#VisualAbstract: Tocilizumab not superior to standard care in randomized controlled trial for severe COVID-19 patients

1. Tocilizumab was not superior to standard care after 15 days, for COVID-19 patients in serious condition.

2. Patients given tocilizumab had higher rates of mortality and adverse events, but shorter hospital stays compared to the standard care group.

Evidence Rating Level: 1 (Excellent)

Study rundown: The COVID-19 pandemic has resulted in nearly 100 million diagnoses worldwide. Although the disease presents with mild to no symptoms in most individuals, a significant number develop pneumonia that progresses to complications. These include complications such as respiratory failure, shock, organ failure that can lead to death, contributing to over 2 million deaths worldwide. One of the current hypotheses surrounding the downstream complications of COVID-19 are that they result from a host immune response involving inflammatory cytokines and chemokines. For instance, IL-6 is an inflammatory cytokine that has been found to have a role in controlling infections, such as SARS-CoV-1 and influenza A. Therefore, tocilizumab has been proposed as a possible therapy in severe COVID-19 cases since it is an Il-6 inhibitor, and so could potentially downsize the immune response. The current study compared tocilizumab versus standard care, in a randomized controlled trial among patients hospitalized with severe COVID-19. The trial was carried out at 9 hospitals in Brazil, with 64 patients in the standard care group, and 65 in the tocilizumab group (who each received a single intravenous infusion with a dose of 8 mg/kg). Each participants’ clinical status was assessed after 15 days. Ultimately, tocilizumab was found to be non-superior to standard care for severe COVID-19 cases, and in fact, had a higher percentage of patients on mechanical ventilation or passing away after the 15 day mark (28% versus 20%). In introducing the therapeutic agent, there was also a higher rate of adverse events in the tocilizumab group (43% versus 34%), though these patients also interestingly had a shorter average hospital stay (mean 11.3 versus 14.7 days). Overall, study findings did not yield evidence supporting the usage of tocilizumab for severe COVID-19 cases, though further investigation may be warranted for its suitability for usage earlier in the disease course.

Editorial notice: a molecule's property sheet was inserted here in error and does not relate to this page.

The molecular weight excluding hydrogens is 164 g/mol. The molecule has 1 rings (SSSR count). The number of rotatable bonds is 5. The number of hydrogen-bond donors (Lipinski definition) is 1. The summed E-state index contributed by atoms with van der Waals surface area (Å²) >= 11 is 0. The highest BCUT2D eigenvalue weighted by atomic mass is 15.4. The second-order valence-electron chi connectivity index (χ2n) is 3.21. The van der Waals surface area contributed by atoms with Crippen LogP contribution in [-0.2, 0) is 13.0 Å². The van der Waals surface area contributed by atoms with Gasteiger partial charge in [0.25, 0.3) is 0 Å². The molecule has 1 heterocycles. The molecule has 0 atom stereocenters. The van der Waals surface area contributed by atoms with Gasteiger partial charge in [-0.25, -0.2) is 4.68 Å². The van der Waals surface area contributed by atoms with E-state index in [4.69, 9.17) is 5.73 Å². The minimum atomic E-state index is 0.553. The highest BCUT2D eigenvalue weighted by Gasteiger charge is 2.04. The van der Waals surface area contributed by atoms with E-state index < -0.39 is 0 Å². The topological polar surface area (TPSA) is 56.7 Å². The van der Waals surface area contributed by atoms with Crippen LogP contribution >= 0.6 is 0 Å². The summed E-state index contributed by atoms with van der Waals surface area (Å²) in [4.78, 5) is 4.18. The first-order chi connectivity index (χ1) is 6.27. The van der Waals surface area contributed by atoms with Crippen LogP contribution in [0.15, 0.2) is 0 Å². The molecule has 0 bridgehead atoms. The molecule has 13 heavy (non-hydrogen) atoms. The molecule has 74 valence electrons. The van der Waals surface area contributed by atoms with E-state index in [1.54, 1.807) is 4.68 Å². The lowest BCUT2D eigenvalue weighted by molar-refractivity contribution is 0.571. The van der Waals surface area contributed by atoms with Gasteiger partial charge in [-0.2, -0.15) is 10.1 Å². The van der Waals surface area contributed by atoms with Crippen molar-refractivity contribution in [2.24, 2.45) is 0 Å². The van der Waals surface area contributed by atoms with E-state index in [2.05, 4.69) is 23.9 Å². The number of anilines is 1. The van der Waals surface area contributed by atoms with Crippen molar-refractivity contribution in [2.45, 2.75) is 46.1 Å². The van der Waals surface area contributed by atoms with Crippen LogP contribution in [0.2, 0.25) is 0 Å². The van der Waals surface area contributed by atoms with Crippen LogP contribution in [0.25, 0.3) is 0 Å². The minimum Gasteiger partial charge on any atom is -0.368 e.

Click to read this article in the BMJ

Relevant Reading: Tocilizumab in Patients Hospitalized with Covid-19 Pneumonia

In-Depth [randomized controlled trial]: The study population consisted of 129 adult patients (68% male) enrolled between May and July 2020. This was ended prematurely due to the increased mortality in the tocilizumab group. In order to be classified as a severe COVID-19 case, patients must have had a confirmed diagnosis, been symptomatic for three days, confirmed pulmonary infiltrates on imaging, and were receiving supplemental oxygen or mechanical ventilation. The results of the study found that tocilizumab was not superior to standard care, since after 15 days, 28% in the tocilizumab group and 20% in the standard care group were on a mechanical ventilator or had passed away (odds ratio 1.54, 95% CI 0.66-3.66, p = 0.32). For mortality specifically, 17% in the tocilizumab group and 3% in the standard care group had passed away after 15 days (OR 6.42, 95% CI 1.59-43.2), and there was also no significant difference in mortality after 28 days (OR 2.70, 95% CI 0.97-8.35). However, patients in the tocilizumab group had a shorter average hospital stay (mean 11.3, SD 8.0 for tocilizumab; mean 14.7, SD 8.2 for standard care; rate ratio 0.70, 95% CI 0.55-0.87). Other outcomes such as secondary infection, thromboembolism, ventilator-free days, and independence from supplemental oxygen yielded no significant difference.

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